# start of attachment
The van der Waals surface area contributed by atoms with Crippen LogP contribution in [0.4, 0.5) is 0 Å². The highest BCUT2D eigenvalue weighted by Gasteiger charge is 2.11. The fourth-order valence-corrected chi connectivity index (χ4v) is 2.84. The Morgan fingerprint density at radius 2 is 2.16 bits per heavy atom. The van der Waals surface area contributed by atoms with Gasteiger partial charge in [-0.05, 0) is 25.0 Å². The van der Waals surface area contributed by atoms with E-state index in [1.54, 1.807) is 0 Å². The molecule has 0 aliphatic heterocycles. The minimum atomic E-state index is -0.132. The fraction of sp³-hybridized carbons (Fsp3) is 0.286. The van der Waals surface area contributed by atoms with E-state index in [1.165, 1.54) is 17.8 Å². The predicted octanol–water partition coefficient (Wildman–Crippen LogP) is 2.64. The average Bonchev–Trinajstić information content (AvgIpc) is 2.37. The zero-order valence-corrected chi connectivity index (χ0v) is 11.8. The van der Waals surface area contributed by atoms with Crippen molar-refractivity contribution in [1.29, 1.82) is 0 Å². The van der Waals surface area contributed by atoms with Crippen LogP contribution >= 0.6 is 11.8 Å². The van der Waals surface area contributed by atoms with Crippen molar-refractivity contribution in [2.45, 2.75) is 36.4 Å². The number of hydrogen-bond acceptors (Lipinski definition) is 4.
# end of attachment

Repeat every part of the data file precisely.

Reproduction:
The van der Waals surface area contributed by atoms with Crippen LogP contribution in [0.4, 0.5) is 0 Å². The highest BCUT2D eigenvalue weighted by Gasteiger charge is 2.11. The fourth-order valence-corrected chi connectivity index (χ4v) is 2.84. The Morgan fingerprint density at radius 2 is 2.16 bits per heavy atom. The van der Waals surface area contributed by atoms with Gasteiger partial charge in [-0.05, 0) is 25.0 Å². The van der Waals surface area contributed by atoms with E-state index in [1.54, 1.807) is 0 Å². The molecule has 0 aliphatic heterocycles. The minimum atomic E-state index is -0.132. The fraction of sp³-hybridized carbons (Fsp3) is 0.286. The van der Waals surface area contributed by atoms with E-state index in [1.165, 1.54) is 17.8 Å². The predicted octanol–water partition coefficient (Wildman–Crippen LogP) is 2.64. The average Bonchev–Trinajstić information content (AvgIpc) is 2.37. The zero-order valence-corrected chi connectivity index (χ0v) is 11.8. The van der Waals surface area contributed by atoms with Crippen molar-refractivity contribution in [1.29, 1.82) is 0 Å². The van der Waals surface area contributed by atoms with Crippen LogP contribution >= 0.6 is 11.8 Å². The van der Waals surface area contributed by atoms with Crippen molar-refractivity contribution in [2.45, 2.75) is 36.4 Å². The number of hydrogen-bond acceptors (Lipinski definition) is 4.